Educational and Industrial Drawing: Mechanical Series, No. 1 + 2
Softcover wraps, 9 x 12 inches. Introductory remarks dated 1893. Numbers one and two of the six drawing books in Thompson's "Mechanical Series." Text pages interleaved with blank heavyweight drawing paper. The cover of book 1 has a small closed tear at the foredge, otherwise both are VG+ to Near Fine--nice and sturdy, clean, unused copies. The text pages are reproduced (out of order) from the teacher's manual, and provide a series of word problems with further explanations and definitions at the beginning and end. The numbered problems continue directly from book one to two, 45 in total. Two flow charts for the Analytical and Synthetic Schemes are presented on the first two pages of book 1, kind of quietly exuberant in their delineations of the task at hand.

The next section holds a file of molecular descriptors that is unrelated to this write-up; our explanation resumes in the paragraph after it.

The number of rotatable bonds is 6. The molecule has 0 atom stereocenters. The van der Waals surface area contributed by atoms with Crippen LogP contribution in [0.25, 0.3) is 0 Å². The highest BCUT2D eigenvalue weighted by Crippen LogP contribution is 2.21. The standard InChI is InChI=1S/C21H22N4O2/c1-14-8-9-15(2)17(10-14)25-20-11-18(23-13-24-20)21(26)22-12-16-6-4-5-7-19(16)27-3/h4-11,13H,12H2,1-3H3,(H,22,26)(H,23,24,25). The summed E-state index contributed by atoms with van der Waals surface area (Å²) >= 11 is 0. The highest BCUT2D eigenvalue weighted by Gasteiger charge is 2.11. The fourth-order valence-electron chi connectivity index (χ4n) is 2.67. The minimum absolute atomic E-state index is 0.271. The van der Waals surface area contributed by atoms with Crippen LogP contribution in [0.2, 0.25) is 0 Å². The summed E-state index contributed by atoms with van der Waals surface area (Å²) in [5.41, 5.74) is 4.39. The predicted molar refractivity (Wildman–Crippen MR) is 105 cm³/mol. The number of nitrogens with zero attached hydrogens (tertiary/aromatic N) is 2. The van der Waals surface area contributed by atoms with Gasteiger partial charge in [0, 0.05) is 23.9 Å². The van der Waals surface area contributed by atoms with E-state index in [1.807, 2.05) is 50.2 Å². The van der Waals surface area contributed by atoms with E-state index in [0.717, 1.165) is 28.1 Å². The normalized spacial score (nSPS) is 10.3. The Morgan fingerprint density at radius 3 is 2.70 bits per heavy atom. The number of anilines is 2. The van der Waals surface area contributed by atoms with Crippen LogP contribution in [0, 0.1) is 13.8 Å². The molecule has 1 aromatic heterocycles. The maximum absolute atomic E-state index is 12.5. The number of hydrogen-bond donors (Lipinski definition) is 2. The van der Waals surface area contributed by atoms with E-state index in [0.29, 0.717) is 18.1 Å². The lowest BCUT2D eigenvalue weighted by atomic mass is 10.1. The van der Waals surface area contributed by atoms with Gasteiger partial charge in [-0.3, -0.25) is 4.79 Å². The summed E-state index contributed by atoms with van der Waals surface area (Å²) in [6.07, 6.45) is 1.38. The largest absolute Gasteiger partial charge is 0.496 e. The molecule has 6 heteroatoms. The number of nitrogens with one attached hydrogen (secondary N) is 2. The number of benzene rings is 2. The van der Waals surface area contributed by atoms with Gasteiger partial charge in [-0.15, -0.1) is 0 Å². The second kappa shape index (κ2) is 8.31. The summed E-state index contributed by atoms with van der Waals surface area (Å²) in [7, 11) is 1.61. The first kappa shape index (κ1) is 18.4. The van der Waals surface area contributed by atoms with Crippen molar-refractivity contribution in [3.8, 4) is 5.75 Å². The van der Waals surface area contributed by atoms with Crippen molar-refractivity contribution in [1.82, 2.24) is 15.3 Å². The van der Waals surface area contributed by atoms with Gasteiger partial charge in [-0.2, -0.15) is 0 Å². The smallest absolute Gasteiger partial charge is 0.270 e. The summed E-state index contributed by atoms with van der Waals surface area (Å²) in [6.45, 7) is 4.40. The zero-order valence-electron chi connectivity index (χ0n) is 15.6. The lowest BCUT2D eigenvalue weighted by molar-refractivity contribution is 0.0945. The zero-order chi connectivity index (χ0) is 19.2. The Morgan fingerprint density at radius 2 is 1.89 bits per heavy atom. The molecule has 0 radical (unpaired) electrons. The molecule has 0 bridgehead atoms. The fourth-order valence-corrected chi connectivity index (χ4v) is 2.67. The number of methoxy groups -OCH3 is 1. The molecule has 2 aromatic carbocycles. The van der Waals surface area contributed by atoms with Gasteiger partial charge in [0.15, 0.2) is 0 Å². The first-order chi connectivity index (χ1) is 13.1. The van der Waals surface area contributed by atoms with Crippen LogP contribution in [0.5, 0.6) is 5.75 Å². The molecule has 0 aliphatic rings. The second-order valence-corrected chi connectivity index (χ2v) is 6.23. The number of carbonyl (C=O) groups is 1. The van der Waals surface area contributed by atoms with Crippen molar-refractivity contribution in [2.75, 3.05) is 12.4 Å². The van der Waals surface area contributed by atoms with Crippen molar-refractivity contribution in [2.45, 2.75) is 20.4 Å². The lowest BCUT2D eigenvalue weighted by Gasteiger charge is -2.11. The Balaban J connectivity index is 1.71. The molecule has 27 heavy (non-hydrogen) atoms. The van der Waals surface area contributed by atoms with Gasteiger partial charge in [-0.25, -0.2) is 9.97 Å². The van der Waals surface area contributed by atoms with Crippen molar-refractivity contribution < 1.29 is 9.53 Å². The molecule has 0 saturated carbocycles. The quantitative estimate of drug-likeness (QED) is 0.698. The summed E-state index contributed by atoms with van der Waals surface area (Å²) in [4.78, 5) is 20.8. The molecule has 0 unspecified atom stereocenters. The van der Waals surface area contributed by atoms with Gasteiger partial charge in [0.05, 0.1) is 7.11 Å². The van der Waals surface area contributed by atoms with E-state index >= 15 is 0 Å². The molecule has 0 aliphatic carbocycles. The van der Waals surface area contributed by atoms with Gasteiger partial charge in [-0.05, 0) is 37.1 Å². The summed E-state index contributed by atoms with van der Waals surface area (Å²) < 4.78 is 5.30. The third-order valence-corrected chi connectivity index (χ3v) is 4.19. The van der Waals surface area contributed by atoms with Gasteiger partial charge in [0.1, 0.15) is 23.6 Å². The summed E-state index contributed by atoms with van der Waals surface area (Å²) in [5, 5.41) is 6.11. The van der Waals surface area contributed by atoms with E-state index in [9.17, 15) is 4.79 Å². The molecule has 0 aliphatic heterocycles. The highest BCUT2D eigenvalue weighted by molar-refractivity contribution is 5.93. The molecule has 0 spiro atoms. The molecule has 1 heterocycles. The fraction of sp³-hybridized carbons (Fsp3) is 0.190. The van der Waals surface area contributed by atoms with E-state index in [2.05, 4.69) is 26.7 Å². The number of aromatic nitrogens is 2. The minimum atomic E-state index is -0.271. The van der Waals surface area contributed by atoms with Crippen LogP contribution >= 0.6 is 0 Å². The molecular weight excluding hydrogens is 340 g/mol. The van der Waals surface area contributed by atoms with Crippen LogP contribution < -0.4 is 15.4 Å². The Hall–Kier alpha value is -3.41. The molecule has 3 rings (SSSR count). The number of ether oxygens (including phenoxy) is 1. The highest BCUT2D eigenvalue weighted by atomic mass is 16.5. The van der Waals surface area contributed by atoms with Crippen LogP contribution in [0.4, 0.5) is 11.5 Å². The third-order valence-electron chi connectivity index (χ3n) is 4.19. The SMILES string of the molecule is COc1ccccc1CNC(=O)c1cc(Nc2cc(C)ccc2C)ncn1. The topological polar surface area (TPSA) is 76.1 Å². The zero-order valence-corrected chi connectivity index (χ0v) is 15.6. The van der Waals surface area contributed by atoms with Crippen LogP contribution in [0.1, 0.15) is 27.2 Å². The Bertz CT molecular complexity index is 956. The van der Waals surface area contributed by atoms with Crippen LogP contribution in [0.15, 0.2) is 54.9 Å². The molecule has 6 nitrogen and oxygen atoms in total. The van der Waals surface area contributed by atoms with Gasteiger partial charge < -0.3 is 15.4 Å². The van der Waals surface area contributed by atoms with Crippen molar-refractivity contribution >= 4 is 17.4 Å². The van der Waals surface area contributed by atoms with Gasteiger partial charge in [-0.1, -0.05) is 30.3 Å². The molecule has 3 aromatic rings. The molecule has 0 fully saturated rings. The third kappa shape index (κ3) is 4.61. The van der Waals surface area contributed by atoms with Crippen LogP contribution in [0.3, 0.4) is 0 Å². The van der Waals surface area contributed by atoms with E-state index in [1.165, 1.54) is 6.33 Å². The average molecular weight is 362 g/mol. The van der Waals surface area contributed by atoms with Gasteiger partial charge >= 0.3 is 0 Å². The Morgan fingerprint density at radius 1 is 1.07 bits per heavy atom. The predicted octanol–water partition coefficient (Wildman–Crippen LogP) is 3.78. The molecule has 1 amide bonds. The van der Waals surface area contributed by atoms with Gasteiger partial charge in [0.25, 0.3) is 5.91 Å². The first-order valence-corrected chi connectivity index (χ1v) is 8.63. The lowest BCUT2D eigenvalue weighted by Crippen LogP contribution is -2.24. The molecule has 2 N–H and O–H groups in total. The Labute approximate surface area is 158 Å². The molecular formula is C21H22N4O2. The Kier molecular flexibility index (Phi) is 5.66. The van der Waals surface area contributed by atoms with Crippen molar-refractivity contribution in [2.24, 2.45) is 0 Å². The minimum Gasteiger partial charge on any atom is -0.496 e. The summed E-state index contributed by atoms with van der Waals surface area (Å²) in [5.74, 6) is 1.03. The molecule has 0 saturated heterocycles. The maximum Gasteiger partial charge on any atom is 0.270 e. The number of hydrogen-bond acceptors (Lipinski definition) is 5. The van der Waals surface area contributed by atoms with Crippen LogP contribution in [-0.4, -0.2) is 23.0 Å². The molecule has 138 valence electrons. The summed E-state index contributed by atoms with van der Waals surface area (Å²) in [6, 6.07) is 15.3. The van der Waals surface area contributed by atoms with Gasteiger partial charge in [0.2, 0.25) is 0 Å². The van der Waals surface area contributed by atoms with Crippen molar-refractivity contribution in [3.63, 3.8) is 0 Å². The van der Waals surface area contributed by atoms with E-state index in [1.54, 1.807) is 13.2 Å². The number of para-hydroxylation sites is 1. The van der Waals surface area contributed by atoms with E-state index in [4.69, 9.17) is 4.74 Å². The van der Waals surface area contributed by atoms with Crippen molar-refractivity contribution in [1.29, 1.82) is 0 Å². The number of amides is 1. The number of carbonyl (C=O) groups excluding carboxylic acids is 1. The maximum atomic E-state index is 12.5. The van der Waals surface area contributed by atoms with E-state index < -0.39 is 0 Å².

Langdon Shook Thompson presented his "Educational and Industrial System of Drawing" as an experienced guide through others' methodologies, not as an original invention of his own. He published an arguably dizzying number of series and variations: the Common School Course consisted of four drawing books and a manual for primary grades, plus three "Model and Object Drawing" books and a manual. Advanced courses were offered in Manual Training (2 manuals), Advanced Free Hand (4 drawing books), Aesthetic (6 drawing books and a manual), and Mechanical (6 drawing books and a manual). With some mix-and-match elements, Thompson endeavored to cover bases in terms of schools' varying intentions for art education. "Model and Object Drawing" series books could be substituted for the early numbers in both the Aesthetic and Mechanical Series, evidence of the diverging purposes for art education between schools. In 1898, Thompson was appointed Chairman of the National Education Association Committee of Ten, a group of art educators chosen to deliberate on elementary art education's means and proper purpose. Thompson's report, issued in 1902, concluded that beauty and aesthetics was more important than pictorial representation--though it was published with dissenting remarks from other committee members, including John S. Clark. ('The Journal of Proceedings and Addresses of the National Educational Association,' 1902, p594-614)